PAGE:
6 Methylnaltrexone is effective for opioid-induced constipation by reversing peripheral opioid At this point in time, methylnaltrexone is not available in oral formulation and thus the role of oral LDN needs to be further defined. The purpose of this study was to determine the frequency of adverse Effects of LDN in patients who have been treated for a variety of gastrointestinal (GI). Disorders . The secondary purpose was to determine global Efficacy in a retrospective survey. Material and Methods LDN was compounded in and capsules. The source of Naltrexone was Spectrum Chemical Manufacturing Corporation. Compounding began by first calculating the ingredient filling constants.
7 Ingredients other than Naltrexone included microcrystalline cellulose as a filler and some food color powder to assure proper blending of powders. Formulas for batches of 100 and 300 capsules were calculated using the filling constants; and powders were mixed using an electronic mortar and pestle. The final powder mixture was then placed into empty size #3 gelatin capsules which were locked into capsule machines. Once the capsules were appropriately packed, the capsule tops were locked onto the capsule bottoms. Patients from a single gastroenterologist's clinical practice who had been prescribed Naltrexone in a two-year period were mailed a letter asking if they would participate in a survey to evaluate the side Effects and Efficacy of Naltrexone .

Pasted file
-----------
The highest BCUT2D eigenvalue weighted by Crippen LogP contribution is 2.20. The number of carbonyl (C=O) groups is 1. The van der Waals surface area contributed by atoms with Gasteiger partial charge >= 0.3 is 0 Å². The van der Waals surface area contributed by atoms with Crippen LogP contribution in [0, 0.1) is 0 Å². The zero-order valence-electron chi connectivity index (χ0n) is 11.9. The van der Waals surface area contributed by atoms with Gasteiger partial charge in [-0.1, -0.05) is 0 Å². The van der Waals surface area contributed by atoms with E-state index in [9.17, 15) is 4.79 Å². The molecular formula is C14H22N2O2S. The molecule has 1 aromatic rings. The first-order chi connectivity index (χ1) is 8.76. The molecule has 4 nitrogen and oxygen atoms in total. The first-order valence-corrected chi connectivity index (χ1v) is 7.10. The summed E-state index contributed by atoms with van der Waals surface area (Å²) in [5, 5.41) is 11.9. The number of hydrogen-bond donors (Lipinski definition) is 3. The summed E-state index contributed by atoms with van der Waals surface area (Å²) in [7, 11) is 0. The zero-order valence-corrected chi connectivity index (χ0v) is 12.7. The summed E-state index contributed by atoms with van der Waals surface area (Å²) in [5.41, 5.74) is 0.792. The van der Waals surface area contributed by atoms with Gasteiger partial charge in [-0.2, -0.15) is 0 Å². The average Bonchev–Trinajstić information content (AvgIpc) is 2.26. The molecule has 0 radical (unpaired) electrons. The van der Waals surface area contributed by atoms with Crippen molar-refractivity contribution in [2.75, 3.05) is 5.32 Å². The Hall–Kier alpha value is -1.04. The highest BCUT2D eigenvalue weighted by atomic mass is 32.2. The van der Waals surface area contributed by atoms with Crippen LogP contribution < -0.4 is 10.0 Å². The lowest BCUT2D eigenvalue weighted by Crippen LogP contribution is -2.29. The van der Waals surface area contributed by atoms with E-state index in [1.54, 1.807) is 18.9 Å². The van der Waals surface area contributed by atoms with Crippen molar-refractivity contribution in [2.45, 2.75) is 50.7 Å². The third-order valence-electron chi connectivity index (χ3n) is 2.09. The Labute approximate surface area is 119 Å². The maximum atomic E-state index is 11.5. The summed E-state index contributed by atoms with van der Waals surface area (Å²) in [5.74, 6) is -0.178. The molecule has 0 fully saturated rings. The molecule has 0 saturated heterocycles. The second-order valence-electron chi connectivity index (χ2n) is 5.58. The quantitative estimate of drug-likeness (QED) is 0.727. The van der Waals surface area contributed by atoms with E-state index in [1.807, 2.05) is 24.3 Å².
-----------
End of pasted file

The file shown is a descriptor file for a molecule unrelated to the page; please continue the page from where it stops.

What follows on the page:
8 If they did not return the survey they were called once to remind them to fill out the survey. The majority of the patients had received prescriptions in the previous six months. Patients (206) with the following GI conditions were given prescriptions for LDN: IBS. without evidence for small intestinal bacterial overgrowth (SIBO) ( , patients with a normal lactulose breath test), IBS with evidence of SIBO (using Naltrexone as a second phase of treatment in efforts to improve motility and reduce inflammation), chronic idiopathic constipation, and patients with inflammatory bowel disease. Patients with diarrhea were given mg daily, constipation mg twice daily, and inflammatory bowel disease mg daily.
9 In the survey they were asked about the duration and dose of Naltrexone administered. They were asked if they had any of the following side Effects : trouble sleeping, nightmares or vivid dreams, jitteriness, nervousness, dizziness, headache, drowsiness, anxiety, vomiting, decrease in appetite, diarrhea, stomach pain, muscle pain, nausea, or other symptoms. They were asked if the side Effects improved with continued use of the Naltrexone and if they had to stop using Naltrexone because of a side effect . If they were no longer taking Naltrexone , they were asked what made them stop taking it: condition improved, unacceptable side Effects , or the medicine did not work.
10 They were asked if their overall GI symptoms were markedly improved, moderately improved, slightly improved, unchanged, slightly worse, moderately worse, or markedly worse. If they had SIBO, they were asked if they needed to take another antibiotic since being placed on Naltrexone . Results Surveys were returned by 121/206 ( ) of the patients. The mean age ( 1 standard deviation) was Of these 92 women and 29 men, 85 had IBS with SIBO, 14 had idiopathic IBS, 12 had slow transit chronic constipation, 8 had inflammatory bowel disease (Crohn's disease in 4 and ulcerative colitis in 4), and 2 had small bowel pseudoobstruction.